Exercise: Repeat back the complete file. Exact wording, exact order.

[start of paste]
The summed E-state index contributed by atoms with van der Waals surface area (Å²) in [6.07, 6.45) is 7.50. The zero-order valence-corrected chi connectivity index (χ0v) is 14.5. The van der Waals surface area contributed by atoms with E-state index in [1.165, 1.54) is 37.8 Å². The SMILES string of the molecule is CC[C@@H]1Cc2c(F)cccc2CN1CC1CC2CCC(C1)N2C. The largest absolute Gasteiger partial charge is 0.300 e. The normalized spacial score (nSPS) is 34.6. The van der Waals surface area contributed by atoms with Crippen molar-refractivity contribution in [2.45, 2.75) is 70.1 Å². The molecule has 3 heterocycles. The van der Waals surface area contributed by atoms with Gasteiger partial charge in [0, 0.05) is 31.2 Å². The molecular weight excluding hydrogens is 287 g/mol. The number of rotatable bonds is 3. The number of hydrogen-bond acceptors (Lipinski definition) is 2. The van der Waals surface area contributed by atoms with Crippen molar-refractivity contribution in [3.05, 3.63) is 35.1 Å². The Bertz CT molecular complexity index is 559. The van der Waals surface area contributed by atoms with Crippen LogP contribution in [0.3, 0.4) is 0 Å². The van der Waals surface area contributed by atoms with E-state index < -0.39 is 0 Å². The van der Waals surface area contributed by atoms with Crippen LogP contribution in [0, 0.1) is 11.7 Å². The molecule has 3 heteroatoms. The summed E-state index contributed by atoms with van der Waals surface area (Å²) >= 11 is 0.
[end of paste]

The summed E-state index contributed by atoms with van der Waals surface area (Å²) in [6.07, 6.45) is 7.50. The zero-order valence-corrected chi connectivity index (χ0v) is 14.5. The van der Waals surface area contributed by atoms with E-state index in [1.165, 1.54) is 37.8 Å². The SMILES string of the molecule is CC[C@@H]1Cc2c(F)cccc2CN1CC1CC2CCC(C1)N2C. The largest absolute Gasteiger partial charge is 0.300 e. The normalized spacial score (nSPS) is 34.6. The van der Waals surface area contributed by atoms with Crippen molar-refractivity contribution in [2.45, 2.75) is 70.1 Å². The molecule has 3 heterocycles. The van der Waals surface area contributed by atoms with Gasteiger partial charge in [0, 0.05) is 31.2 Å². The molecular weight excluding hydrogens is 287 g/mol. The number of rotatable bonds is 3. The number of hydrogen-bond acceptors (Lipinski definition) is 2. The van der Waals surface area contributed by atoms with Crippen molar-refractivity contribution in [3.05, 3.63) is 35.1 Å². The Bertz CT molecular complexity index is 559. The van der Waals surface area contributed by atoms with Crippen LogP contribution in [0.3, 0.4) is 0 Å². The van der Waals surface area contributed by atoms with E-state index < -0.39 is 0 Å². The van der Waals surface area contributed by atoms with Crippen LogP contribution in [0, 0.1) is 11.7 Å². The molecule has 3 heteroatoms. The summed E-state index contributed by atoms with van der Waals surface area (Å²) >= 11 is 0.